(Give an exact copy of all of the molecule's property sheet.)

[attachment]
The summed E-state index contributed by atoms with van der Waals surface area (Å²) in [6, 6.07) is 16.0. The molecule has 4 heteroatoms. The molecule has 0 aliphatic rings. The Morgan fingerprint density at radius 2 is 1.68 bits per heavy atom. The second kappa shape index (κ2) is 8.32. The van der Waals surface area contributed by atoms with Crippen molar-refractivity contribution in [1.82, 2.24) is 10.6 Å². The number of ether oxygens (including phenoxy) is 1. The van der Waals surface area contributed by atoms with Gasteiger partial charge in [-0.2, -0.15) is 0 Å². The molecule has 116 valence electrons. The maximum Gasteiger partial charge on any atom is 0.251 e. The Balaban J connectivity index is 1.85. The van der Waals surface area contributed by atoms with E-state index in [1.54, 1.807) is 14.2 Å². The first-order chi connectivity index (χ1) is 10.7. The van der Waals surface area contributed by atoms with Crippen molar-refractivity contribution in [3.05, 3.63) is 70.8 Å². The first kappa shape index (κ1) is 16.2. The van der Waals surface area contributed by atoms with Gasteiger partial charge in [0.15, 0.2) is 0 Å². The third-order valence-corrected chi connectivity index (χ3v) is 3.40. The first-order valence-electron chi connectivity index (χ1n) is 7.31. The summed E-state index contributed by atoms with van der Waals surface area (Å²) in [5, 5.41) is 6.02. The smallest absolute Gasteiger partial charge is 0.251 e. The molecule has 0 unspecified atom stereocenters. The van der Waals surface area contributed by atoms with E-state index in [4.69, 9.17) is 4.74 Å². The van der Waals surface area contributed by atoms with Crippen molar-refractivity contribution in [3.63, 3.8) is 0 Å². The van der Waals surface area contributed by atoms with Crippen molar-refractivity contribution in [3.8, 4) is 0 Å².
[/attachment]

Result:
The summed E-state index contributed by atoms with van der Waals surface area (Å²) in [6, 6.07) is 16.0. The molecule has 4 heteroatoms. The molecule has 0 aliphatic rings. The Morgan fingerprint density at radius 2 is 1.68 bits per heavy atom. The second kappa shape index (κ2) is 8.32. The van der Waals surface area contributed by atoms with Crippen molar-refractivity contribution in [1.82, 2.24) is 10.6 Å². The number of ether oxygens (including phenoxy) is 1. The van der Waals surface area contributed by atoms with Gasteiger partial charge in [-0.2, -0.15) is 0 Å². The molecule has 116 valence electrons. The maximum Gasteiger partial charge on any atom is 0.251 e. The Balaban J connectivity index is 1.85. The van der Waals surface area contributed by atoms with E-state index in [1.54, 1.807) is 14.2 Å². The first-order chi connectivity index (χ1) is 10.7. The van der Waals surface area contributed by atoms with Crippen molar-refractivity contribution in [3.05, 3.63) is 70.8 Å². The first kappa shape index (κ1) is 16.2. The van der Waals surface area contributed by atoms with Gasteiger partial charge in [0.15, 0.2) is 0 Å². The third-order valence-corrected chi connectivity index (χ3v) is 3.40. The first-order valence-electron chi connectivity index (χ1n) is 7.31. The summed E-state index contributed by atoms with van der Waals surface area (Å²) in [5, 5.41) is 6.02. The smallest absolute Gasteiger partial charge is 0.251 e. The molecule has 0 unspecified atom stereocenters. The van der Waals surface area contributed by atoms with E-state index in [4.69, 9.17) is 4.74 Å². The van der Waals surface area contributed by atoms with Crippen molar-refractivity contribution in [3.63, 3.8) is 0 Å². The van der Waals surface area contributed by atoms with Crippen molar-refractivity contribution in [3.8, 4) is 0 Å².